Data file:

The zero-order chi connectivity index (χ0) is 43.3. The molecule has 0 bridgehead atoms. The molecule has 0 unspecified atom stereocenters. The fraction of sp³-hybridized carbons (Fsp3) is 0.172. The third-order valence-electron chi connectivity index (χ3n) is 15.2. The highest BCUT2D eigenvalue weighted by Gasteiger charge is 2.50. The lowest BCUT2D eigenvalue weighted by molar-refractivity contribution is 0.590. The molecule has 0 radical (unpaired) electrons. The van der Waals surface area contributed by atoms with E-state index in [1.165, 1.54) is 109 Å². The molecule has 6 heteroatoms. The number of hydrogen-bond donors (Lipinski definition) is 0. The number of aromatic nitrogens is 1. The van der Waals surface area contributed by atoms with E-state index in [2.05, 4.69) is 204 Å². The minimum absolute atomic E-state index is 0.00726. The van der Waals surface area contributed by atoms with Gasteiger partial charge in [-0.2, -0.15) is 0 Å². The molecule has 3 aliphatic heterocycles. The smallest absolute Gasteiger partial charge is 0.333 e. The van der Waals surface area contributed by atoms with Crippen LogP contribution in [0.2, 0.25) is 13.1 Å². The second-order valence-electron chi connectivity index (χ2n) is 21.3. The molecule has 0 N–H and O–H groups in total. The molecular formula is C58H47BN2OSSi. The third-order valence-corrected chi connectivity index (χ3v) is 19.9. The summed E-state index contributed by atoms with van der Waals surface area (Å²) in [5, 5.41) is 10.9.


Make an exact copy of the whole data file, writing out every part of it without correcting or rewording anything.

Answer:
The zero-order chi connectivity index (χ0) is 43.3. The molecule has 0 bridgehead atoms. The molecule has 0 unspecified atom stereocenters. The fraction of sp³-hybridized carbons (Fsp3) is 0.172. The third-order valence-electron chi connectivity index (χ3n) is 15.2. The highest BCUT2D eigenvalue weighted by Gasteiger charge is 2.50. The lowest BCUT2D eigenvalue weighted by molar-refractivity contribution is 0.590. The molecule has 0 radical (unpaired) electrons. The van der Waals surface area contributed by atoms with E-state index in [1.165, 1.54) is 109 Å². The molecule has 6 heteroatoms. The number of hydrogen-bond donors (Lipinski definition) is 0. The number of aromatic nitrogens is 1. The van der Waals surface area contributed by atoms with E-state index in [2.05, 4.69) is 204 Å². The minimum absolute atomic E-state index is 0.00726. The van der Waals surface area contributed by atoms with Gasteiger partial charge in [-0.2, -0.15) is 0 Å². The molecule has 3 aliphatic heterocycles. The smallest absolute Gasteiger partial charge is 0.333 e. The van der Waals surface area contributed by atoms with Crippen LogP contribution in [0.2, 0.25) is 13.1 Å². The second-order valence-electron chi connectivity index (χ2n) is 21.3. The molecule has 0 N–H and O–H groups in total. The molecular formula is C58H47BN2OSSi. The third-order valence-corrected chi connectivity index (χ3v) is 19.9. The summed E-state index contributed by atoms with van der Waals surface area (Å²) in [5, 5.41) is 10.9.